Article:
With the cold winter months fast approaching, you will undoubtedly be interested in learning how you can keep your water heater healthy this winter. As well as ensuring that it does not break down when you really need it, you will probably want to find out tips for improving its efficiency and even reducing those ever-expensive utility bills. Well, you came to the right place. In the following post you will find some great actionable advice that will help you to minimize damage to your water heater, while increasing its efficiency and life-expectancy.
This should go without saying really, but as a lot of people don’t seem to know where their water heater is, if they are renting for instance, it is worth mentioning this first. You should not just know where the water heater is in your home, but should make sure that you have clear and unobstructed access to it. Often water heaters are hidden away in the basement or attic and it can mean the plumbing can be quite tricky to reach. So, find yours and make the pathway to it as clear as possible.
It is crucial that you know exactly what type of water heater you have in your home. Is it tank-less water heater or a storage tank heater? Is it propane, electric or even natural gas? Consult your landlord if you are renting or look at the heater or the manual it came with to find out the information. Failing that speak to the company that supplied your water heater. You should also take a note of the serial number and model number, or at least know how to locate this information on the actual tank, as the gallon capacity and age are coded into it. This is essential if you need to refer to your warranty and is typically one of, if not the first question the water heater repair company or a plumber will ask you.
Another piece of information that can be helpful, especially when you are faced with water heater problems, is how you turn the water off. You should also learn how to switch off the power supply or fuel to your water heater too. This is crucial from a safety point of view, if you smell gas or know your water heater is leaking. There is usually a disconnect switch or a gas valve only a few feet away from the heater. Knowing the breaker that is used for your water heater and where the main shut-off gas for your property’s gas supply is located, are also helpful.
The majority of water shut-off valves are situated on the cold side piping above the water heater. You should be able to locate your water shut-off valve entering your home. If opening the breaker box or turning the valve to the off position requires any specific tools, store these somewhere safely, but easily to find. This will make a whole world of difference in time-sensitive situations when you smell gas or water is leaking allover your house.
One of the problems with where water heaters are normally placed in your home is that they are often places where you store stuff away out of sight, out of mind. While you may not know it, this can not only damage the water heater, but pose health and safety risks.
Therefore, it is wise to keep the area surrounding your water heater clear, for some very good reasons such as:
Items that are stored too close to a water heater pose a fire risk
If the water heater starts to leak, you might not be able to catch it soon enough if you can’t see it clearly. This can not only result in needlessly wasting energy as the heater continues to reheat and reheat the water, but can also cause extensive water damage to your property.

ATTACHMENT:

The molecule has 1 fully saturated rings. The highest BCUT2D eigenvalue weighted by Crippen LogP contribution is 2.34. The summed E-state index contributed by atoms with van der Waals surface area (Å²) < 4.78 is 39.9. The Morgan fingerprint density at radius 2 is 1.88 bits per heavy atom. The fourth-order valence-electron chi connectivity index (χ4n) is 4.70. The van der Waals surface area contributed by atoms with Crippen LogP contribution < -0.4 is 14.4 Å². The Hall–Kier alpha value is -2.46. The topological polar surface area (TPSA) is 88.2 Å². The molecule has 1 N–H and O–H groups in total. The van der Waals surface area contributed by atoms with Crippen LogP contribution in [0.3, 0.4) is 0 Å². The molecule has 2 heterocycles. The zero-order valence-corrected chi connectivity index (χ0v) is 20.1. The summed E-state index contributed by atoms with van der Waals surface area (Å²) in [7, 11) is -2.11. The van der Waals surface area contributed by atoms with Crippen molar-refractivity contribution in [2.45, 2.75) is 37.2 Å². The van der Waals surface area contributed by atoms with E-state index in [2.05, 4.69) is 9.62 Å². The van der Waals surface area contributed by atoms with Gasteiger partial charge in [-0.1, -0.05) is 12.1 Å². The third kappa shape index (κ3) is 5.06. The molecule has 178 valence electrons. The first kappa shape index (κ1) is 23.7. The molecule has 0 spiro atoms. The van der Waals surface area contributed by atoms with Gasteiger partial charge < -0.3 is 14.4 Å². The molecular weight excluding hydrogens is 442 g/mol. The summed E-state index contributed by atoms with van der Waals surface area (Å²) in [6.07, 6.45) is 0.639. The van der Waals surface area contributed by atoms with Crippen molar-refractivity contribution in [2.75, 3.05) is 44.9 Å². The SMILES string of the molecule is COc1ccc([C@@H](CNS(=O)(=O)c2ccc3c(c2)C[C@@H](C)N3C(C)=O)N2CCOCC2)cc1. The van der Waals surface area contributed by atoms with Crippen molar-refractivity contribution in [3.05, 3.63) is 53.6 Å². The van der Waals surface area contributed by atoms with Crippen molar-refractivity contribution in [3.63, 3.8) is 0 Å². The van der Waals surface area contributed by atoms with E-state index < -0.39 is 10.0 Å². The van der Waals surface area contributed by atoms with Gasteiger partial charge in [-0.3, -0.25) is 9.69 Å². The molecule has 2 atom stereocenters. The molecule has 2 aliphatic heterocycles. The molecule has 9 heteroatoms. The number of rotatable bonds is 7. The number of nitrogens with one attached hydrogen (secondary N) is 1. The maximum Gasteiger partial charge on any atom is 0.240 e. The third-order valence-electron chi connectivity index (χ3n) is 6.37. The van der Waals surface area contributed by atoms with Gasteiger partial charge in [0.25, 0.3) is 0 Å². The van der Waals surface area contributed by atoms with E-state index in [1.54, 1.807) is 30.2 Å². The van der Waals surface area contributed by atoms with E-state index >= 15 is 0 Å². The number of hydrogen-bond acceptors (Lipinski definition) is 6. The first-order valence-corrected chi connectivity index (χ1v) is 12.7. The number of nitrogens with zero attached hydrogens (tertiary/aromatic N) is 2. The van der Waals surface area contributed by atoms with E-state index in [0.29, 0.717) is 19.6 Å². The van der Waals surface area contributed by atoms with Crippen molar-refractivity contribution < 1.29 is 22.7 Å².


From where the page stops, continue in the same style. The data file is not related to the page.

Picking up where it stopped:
A unit operated by a gas fire requires a considerable amount of oxygen to enable it to burn the gas. If something is smothering your water heater or it just can’t get enough oxygen, it can cause damage to the burner chamber or other important parts and even reduce the efficiency of the heater. This can even lead to serious health risks such as carbon monoxide leakages. Carbon monoxide is particularly dangerous because it is odorless and not easily detected.
Every year, at least once, you should drain at least a few gallons of water from your water heater, using the drain valve. You can do this by using either a garden hose or a 5 gallon bucket. When using a hose, run it to a place where the hot water coming out will not cause any damage. With this in mind, it is best to avoid draining the water onto your lawn or yard as it could kill the grass.
A full flush is advised if you notice debris and sediment. A full flush involves turning the temperature right down and completely draining the tank until it is empty. You then turn the water back on, with the drain still open and allow the water to flow out for at least a minute to remove any remaining debris or sediment.
You can turn the thermostat back up to your preferred setting once you have completed the task and the tank is full again.
Begin at the top of your water heater and look out for any serious corrosion or leaks on the valves and piping. With gas-powered water heaters, inspect the draft hood and ensure it is installed correctly. There should always be a few inches of air space between the part that connects to the vent and the tank. Also be aware of any wear and tear or corrosion on the piping and gas line. Thoroughly check where the gas chamber is situated and the thermostat and area below it.
If you happen to spot any charred metal, soot or black residue during your inspection; you should contact a professional to assess and service your water heater as this could be a sign of combustion issues. If you smell any hint of gas, switch your gas supply off immediately and call a professional. With electric-powered water heaters, check for signs of any leaking like residue or rust lines around lower and upper panels that cover the tank’s electrical parts. If you ever smell gas, turn off the gas supply and contact a professional.